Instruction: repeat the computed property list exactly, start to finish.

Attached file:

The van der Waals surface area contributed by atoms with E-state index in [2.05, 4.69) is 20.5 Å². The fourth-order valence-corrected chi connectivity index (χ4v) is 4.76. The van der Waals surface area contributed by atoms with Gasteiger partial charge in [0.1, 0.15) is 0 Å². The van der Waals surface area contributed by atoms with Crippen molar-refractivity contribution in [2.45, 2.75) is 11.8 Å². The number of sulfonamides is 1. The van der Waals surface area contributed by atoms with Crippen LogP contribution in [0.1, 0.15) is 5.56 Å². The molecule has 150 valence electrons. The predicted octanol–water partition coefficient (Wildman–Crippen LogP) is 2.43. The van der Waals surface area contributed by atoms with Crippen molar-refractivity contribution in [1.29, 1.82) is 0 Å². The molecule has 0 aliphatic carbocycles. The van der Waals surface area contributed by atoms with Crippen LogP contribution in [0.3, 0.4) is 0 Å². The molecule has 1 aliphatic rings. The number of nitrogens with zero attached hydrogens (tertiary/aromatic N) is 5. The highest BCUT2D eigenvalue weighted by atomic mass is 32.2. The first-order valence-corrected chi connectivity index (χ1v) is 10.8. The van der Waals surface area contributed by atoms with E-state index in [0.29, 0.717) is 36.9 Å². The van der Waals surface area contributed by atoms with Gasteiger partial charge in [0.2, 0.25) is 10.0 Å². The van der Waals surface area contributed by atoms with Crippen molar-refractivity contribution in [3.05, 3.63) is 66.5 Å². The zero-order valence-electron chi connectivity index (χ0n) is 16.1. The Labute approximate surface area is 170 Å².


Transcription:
The van der Waals surface area contributed by atoms with E-state index in [2.05, 4.69) is 20.5 Å². The fourth-order valence-corrected chi connectivity index (χ4v) is 4.76. The van der Waals surface area contributed by atoms with Gasteiger partial charge in [0.1, 0.15) is 0 Å². The van der Waals surface area contributed by atoms with Crippen molar-refractivity contribution in [2.45, 2.75) is 11.8 Å². The number of sulfonamides is 1. The van der Waals surface area contributed by atoms with Crippen LogP contribution in [0.1, 0.15) is 5.56 Å². The molecule has 150 valence electrons. The predicted octanol–water partition coefficient (Wildman–Crippen LogP) is 2.43. The van der Waals surface area contributed by atoms with Crippen molar-refractivity contribution in [1.29, 1.82) is 0 Å². The molecule has 0 aliphatic carbocycles. The van der Waals surface area contributed by atoms with Crippen LogP contribution in [0.3, 0.4) is 0 Å². The molecule has 1 aliphatic rings. The number of nitrogens with zero attached hydrogens (tertiary/aromatic N) is 5. The highest BCUT2D eigenvalue weighted by atomic mass is 32.2. The first-order valence-corrected chi connectivity index (χ1v) is 10.8. The van der Waals surface area contributed by atoms with E-state index in [0.29, 0.717) is 36.9 Å². The van der Waals surface area contributed by atoms with Gasteiger partial charge in [0.2, 0.25) is 10.0 Å². The van der Waals surface area contributed by atoms with Crippen molar-refractivity contribution in [3.05, 3.63) is 66.5 Å². The zero-order valence-electron chi connectivity index (χ0n) is 16.1. The Labute approximate surface area is 170 Å².